We are working on an app that is meant to be on one side of the screen, it is a desktop app for video calls. Right now if you hover the app's window it steals the focus so the user can start typing to search contacts to call or directly use the buttons to do so.

I have read many articles and UX posts saying that you should avoid stealing the focus of an app. Others say there are some exceptions, for instance, alarms apps.

So, is ours a legitimate use case for stealing the focus?

  • Like you said... valid use cases for both. So make it easy on yourself and just have a configuration option to turn it on/off. Then everyone gets to have it the way they want it.
    – musefan
    Aug 10, 2020 at 14:15
  • It's on the side of the screen, can users choose which side it should dock on? Can they keep engaging with their previous task, or does your UI cover what they were doing and risk causing them to lose their train of thought?
    – Izquierdo
    Aug 10, 2020 at 15:27
  • Why would a simple click not be a more suitable trigger?
    – gidds
    Aug 10, 2020 at 23:04

1 Answer 1


Hovering should be a "safe" action

Hovering, or simply moving the mouse is normally a purely passive action, and doesn't typically get treated as decisively as other user input (except, perhaps, for detecting inactivity). Hovering is an exploratory action, and should be guarded as a safe way for the user to gain additional contextual information, and peruse their environment before taking actions.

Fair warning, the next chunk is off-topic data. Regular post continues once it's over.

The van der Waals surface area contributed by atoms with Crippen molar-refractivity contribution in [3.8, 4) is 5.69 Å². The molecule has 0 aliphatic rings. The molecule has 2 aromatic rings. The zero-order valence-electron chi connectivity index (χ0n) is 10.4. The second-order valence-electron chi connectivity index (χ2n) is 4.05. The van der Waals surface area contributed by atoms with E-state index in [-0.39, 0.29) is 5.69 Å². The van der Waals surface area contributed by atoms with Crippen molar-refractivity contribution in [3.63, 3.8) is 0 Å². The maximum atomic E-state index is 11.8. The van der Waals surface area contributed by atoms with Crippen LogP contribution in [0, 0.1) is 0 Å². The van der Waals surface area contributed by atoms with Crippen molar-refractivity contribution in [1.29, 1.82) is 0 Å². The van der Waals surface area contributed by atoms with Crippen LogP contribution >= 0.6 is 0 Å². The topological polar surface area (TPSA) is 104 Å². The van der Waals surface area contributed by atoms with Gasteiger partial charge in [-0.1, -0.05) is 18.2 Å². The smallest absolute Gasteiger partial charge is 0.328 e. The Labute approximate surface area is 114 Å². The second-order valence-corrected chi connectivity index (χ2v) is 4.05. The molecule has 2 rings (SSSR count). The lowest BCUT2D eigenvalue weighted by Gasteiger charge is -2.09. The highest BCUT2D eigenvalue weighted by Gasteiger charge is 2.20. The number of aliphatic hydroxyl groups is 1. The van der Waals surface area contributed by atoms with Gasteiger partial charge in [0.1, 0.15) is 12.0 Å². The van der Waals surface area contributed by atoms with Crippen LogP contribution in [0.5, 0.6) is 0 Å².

You may think that changing focus is not really affecting much and is easily fixable, but it now means that the user's hover action is no longer "safe". Their typically harmless explorations now have consequences.

Hovering is not expected to affect the state of the system

Both on the web and in desktop applications, hover actions do not permanently change the state of the system. For example, a menu that expands on hover is expected to collapse when the mouse leaves. This norm reinforces the idea that a hover action is only a "shadow" that only temporarily modifies its surroundings.

Provide the feature only after explaining it, and allow the user to easily disable it

This feature will break the user's expectations for hover actions, so it should be an opt-in feature, or at least one that is explained at the start. I see the value in providing the feature so long as it fits the user's workflow, so empower them to utilize it if they wish.

As an additional note, your example of the alarm application breaking the users expectation by capturing focus is justified (in my opinion) because it's time-sensitive. Its core purpose is to capture the users attention at a certain time, so the intrusion is actually beneficial.

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